According to news reports and a company statement, a Spanish research station in the highly fragile ecosystem said that discharges had been located near the Deception Island, the spot where Nordkapp ran aground. The island is part of the South Shetland Island archipelago in Antarctica.
"It has become clear that small amounts of light marine diesel were discharged while the diesel was being transferred from one one damaged tank to an undamaged tank," said the NCV statement. "The transfer was made to allow MS Nordkapp to sail to Maxwell Bay, King George Island. The transfer was immediately abandoned once it emerged that this was resulting in a leakage."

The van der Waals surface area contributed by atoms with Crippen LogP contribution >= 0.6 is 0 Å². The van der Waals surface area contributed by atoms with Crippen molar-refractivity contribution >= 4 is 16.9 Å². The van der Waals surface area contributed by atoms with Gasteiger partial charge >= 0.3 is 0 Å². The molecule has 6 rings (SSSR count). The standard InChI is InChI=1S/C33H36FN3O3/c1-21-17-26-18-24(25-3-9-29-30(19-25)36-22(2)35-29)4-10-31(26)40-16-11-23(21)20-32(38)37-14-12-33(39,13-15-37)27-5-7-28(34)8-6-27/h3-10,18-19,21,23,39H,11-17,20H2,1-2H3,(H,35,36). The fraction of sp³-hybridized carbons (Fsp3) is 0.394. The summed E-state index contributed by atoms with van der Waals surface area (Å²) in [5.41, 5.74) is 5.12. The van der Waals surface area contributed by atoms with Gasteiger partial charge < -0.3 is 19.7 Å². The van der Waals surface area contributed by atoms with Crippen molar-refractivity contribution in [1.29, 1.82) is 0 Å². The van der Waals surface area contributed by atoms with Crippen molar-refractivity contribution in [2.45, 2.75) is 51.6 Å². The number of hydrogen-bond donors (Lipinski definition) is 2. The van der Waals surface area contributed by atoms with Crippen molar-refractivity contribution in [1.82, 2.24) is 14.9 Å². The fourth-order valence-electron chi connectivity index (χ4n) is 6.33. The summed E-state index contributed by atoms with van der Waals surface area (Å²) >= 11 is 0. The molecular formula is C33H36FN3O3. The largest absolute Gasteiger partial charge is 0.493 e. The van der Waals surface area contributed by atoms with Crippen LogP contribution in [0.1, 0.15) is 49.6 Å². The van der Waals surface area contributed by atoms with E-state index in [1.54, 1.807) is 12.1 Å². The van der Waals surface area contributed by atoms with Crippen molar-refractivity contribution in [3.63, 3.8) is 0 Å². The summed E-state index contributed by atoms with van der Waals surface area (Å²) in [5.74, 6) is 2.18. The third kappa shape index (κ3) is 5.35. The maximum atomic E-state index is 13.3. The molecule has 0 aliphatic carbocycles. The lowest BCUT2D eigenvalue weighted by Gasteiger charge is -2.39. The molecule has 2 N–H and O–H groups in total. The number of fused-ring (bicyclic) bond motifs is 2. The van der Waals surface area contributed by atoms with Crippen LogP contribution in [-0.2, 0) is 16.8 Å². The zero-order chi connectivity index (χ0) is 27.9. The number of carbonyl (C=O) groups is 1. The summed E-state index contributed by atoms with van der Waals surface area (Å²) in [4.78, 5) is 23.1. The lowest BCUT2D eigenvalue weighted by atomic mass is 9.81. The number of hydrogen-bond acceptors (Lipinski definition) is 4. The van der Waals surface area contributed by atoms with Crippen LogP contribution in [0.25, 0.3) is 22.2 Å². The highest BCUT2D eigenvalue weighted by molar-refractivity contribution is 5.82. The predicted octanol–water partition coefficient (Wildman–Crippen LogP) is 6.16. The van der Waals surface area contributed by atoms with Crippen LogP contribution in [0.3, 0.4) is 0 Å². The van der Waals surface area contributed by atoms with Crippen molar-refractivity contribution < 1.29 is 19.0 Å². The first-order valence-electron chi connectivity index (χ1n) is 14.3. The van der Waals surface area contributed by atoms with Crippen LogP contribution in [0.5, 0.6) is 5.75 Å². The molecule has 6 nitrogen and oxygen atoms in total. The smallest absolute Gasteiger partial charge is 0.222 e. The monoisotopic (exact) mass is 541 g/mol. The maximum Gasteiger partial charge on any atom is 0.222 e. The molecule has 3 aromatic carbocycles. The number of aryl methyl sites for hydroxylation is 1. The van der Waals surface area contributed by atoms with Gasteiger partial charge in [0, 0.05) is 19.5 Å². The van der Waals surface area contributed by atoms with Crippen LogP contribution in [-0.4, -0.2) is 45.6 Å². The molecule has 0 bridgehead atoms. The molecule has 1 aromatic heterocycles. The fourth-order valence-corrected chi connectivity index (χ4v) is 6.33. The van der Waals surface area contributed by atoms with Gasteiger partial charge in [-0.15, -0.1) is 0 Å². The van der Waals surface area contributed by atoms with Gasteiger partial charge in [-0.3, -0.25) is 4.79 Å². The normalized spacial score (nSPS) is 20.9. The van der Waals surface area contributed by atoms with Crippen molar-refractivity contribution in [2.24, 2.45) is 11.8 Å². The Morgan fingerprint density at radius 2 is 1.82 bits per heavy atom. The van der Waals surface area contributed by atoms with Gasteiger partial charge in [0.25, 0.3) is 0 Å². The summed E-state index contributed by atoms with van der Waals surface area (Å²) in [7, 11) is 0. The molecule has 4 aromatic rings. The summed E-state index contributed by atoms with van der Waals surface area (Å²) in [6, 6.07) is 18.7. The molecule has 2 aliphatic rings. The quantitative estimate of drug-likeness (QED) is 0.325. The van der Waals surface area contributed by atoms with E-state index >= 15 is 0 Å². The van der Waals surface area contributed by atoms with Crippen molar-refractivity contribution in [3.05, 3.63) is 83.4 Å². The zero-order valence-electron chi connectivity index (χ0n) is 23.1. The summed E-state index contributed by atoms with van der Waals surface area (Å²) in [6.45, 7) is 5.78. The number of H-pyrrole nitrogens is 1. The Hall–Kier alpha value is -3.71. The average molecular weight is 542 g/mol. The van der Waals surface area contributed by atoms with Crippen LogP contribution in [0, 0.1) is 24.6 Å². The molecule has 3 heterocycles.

The statement notes that while it is difficult to estimate the amount involved, it is believed that 132 - 198 gallons leaked. NCV says that it is "a light marine diesel that dissolves relatively quickly in water."
The Norwegian Polar Institute, Norway's central institution for research, environmental monitoring and mapping of the polar regions, has issued a statement. "A spill of such limited extent would normally not pose a threat to the environment. But the spill happened at Deception Island, which has a special ecosystem because of its volcanic origin."
The Norway-based NCV (which is part of the Hurtigruten Group) says it will ask the Norwegian Embassy in Argentina to initiate a maritime inquiry to find out why the ship ran aground in the first place.
--by Carolyn Spencer Brown, Editor